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Arizona Campaigns Suspend Activity Following McCain's Death

AP Photo/Ross D. Franklin

Three Arizona Republicans are vying to compete for the Senate seat being vacated by Jeff Flake just days after the death of the state's longtime senator, John McCain.

The GOP winner will likely face Rep. Kyrsten Sinema, the front-runner in the Democratic primary.

Noting McCain's death, several candidates - including Sinema and Republican Rep. Martha McSally, who is expected to win the GOP primary - said they would suspend their campaigns on Wednesday and Thursday.

Republican Gov. Doug Ducey, whose office is coordinating services at the Arizona State Capitol for McCain, will not attend any campaign events between now and when McCain is buried.

McCain was just one of 11 U.S. senators in the state's 116-year history. He died Saturday at 81 from an aggressive form of brain cancer.

On Tuesday, voters will decide the nominees in races across all levels of government.

As of Friday, around 800,000 early ballots were already cast, according to state election officials. They expect more than 1.1 million ballots cast overall in the primary — a possible record-breaker of political participation for an August primary, according to a tweet from elections official Garrett Archer. Over the weekend, some candidates and political organizations led get-out-the-vote efforts.

Arizona elections have seen a flurry of interest. California billionaire Tom Steyer has funneled money into clean energy ballot initiative campaigns plus voter registration efforts. Republicans have poured money into television ads to support Ducey and oppose his possible Democratic challengers.

In this Republican-dominant state where Democrats seek to capture a state legislative chamber or a U.S. seat, a hot, dusty summer bore witness to mounting campaigns. Yard signs for political candidates across all levels of government popped up at busy intersections in Phoenix, its suburbs and Tucson and at highway junctions in rural areas like Cochise County.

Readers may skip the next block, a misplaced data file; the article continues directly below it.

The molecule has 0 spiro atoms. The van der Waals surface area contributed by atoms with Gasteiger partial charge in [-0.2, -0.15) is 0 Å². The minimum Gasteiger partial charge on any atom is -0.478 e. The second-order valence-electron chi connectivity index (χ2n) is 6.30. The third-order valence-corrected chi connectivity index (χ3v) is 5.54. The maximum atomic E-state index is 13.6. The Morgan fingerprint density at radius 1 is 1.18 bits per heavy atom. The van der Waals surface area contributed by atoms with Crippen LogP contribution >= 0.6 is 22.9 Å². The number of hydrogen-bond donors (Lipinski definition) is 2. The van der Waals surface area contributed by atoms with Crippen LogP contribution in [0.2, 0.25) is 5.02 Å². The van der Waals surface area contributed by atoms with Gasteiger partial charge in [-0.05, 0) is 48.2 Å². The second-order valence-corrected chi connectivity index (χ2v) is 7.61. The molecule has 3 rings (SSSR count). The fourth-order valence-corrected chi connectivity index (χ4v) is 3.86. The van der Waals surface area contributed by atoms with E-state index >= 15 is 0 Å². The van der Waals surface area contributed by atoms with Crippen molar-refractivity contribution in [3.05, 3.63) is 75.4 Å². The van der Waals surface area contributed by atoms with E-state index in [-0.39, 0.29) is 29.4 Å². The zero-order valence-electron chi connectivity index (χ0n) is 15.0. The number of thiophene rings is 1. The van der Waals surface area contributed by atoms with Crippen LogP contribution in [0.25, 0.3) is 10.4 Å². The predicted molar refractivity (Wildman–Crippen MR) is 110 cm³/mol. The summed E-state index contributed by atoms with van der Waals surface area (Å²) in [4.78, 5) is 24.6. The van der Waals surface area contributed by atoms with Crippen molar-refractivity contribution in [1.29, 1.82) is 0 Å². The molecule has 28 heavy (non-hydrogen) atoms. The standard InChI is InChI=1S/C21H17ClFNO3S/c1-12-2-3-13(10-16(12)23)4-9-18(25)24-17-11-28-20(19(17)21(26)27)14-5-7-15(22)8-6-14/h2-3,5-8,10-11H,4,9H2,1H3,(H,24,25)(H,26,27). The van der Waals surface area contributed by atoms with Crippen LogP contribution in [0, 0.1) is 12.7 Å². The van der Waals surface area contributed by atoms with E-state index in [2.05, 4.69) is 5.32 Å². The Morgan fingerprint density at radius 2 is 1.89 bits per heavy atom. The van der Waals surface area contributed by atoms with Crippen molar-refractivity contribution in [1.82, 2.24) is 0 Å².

Democratic voters have a heightened sense of engagement, fueled by the anti-Trump resistance campaigns that have cropped up in pockets throughout the country. But Republicans continue their own mobilization, with get-out-the-vote efforts and a rumored visit from President Donald Trump, who is popular among many Republican voters.

Arizona has one of the latest primaries in the nation. Primary campaigns stretch through the summer, then a nominee has about 10 weeks to reach out to voters before the general election. But with some candidates seeking voters across the aisle, voters could be forgiven for thinking that the die was already cast.

Sinema, who represents a congressional district representing part of Maricopa County, has aired television ads for weeks. Then last week, McSally launched a new attack ad against Sinema. McSally is running in a three-way primary with former state Sen. Kelli Ward and former Maricopa County Sheriff Joe Arpaio. With some polls showing McSally has a comfortable lead, she blasted out the anti-Sinema ad as "gearing up for the general election."

Sinema, for her part, released a Spanish-language ad several days before the primary. On Sunday, she tweeted that she would step off the campaign trail Wednesday and Thursday to pay respects to McCain — a nod to her expected victory on Tuesday against grassroots challenger Deedra Abboud.

In the gubernatorial primary, Democratic candidates have long campaigned on the ways they're different from Ducey. State Sen. Steve Farley, Kelly Fryer and David Garcia have all criticized Ducey for not putting more money into public education than his proposal to give teachers a 20 percent pay raise over three years. They've all also spoke to boosting renewable energy in the state, and pulling National Guard troops from the U.S.-Mexico border.

Garcia, an education professor and Army veteran, has been considered the front-runner in the Democratic race for several weeks. If elected, he'd be the first Latino to hold statewide office since Gov. Raul Castro in the early 1970s. Though Garcia is not yet the Democratic nominee, the Republican Governors Association has already spent millions opposing him. Rhetorical campaign battles have broken out. But in the wake of McCain's death, Garcia said he would suspend campaign activity Wednesday and Thursday except for attending a Democratic dinner where a memorial to McCain is expected.

Ducey's top challenger in the GOP primary is former Secretary of State Ken Bennett, a more conservative Republican with little funding and campaign resources.

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